Ashley Westwood was at the Killarnée Targa South West last weekend in Western Australia. This is the first of our galleries which features modern machinery.
2014 Killarnée Targa South West Wrap-Up
The 2014 Killarnée Targa South West tarmac rally proved to be an extremely testing event for drivers and officials alike. The continuous rain squalls that swept across the south-west corner of the State last weekend ensured that the roads stayed wet and slippery and made life uncomfortable for all those involved.
Many of the drivers commented on the variation in grip as the most challenging aspect of the rally. Thick forest and overhanging trees made some areas like an ice skating rink while more open areas dried out a lot quicker providing a completely different surface. And lessons were learnt by all who competed.
Many are today counting the cost of varying degrees of damage to their cars though the biggest repair bills will belong to Bill and Glenys Stagoll and Murray Hynes and Steve Syson who both came off second best in separate collisions with a tree (or in Bill and Glenys’ case trees).
Sharon Gunson, in the MTA sponsored Mitsubishi Lancer Evo 7, summed up the conditions best while awaiting her turn to complete a lap of the Pemberton town stage on Sunday morning. “I have never spent so much time cleaning my side window,” she said with a massive smile on her face. “I spent a lot of time going sideways this weekend and needed to look out that window to see where I was going. “When this car is going sideways you know it is really slippery.”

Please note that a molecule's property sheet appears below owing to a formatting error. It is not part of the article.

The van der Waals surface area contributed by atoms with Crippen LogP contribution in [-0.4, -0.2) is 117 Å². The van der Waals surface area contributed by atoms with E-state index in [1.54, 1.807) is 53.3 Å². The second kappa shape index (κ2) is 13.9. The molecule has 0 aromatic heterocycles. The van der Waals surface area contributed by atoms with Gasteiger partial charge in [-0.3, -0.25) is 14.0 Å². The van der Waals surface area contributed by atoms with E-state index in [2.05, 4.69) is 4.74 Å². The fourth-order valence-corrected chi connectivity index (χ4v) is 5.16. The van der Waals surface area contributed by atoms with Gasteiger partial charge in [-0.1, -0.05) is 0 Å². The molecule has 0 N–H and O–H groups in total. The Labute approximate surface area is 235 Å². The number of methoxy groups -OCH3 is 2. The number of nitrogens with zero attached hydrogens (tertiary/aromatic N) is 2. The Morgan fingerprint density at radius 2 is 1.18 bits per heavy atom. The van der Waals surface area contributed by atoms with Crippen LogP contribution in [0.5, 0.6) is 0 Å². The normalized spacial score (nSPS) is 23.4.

But there were also some drivers who really enjoyed the extra slip. None more than Denver Parker in his 1993 Nissan Skyline R33 who was competing in his first Killarnée Targa South West. With his father Robert a veteran motorsport driver and administrator, Denver has spent his entire life around the sport.
While this was his first Targa event he has raced in the drift series and is a regular competitor in the Street Car Championships at Barbagallo Raceway. “It was good out there,” he said after the event. “The car went really well and I felt I drove OK,” When asked how he handled the conditions he said there were times, like on the Gloucester stage, when he back it off to nine tenths but otherwise the car hung on pretty well. “It is sitting on pretty big rubber which helps,” he said. But he also admitted that with his drifting experience he does not mind hanging the back end of the car out coming out of a corner and using the car’s power to get it back in line.
It was a decision that made him one of the crowd favourites, especially in the two town stages in Manjimup on Saturday afternoon and Pemberton on Sunday morning. While Parker said he enjoyed Targa South West his Nissan does not comply for Targa West so it was unlikely he would be competing at that level. Instead, he has his sights set on heading to Europe and competing in endurance races.
Photos by Ashley Westwood.
Words via media materials
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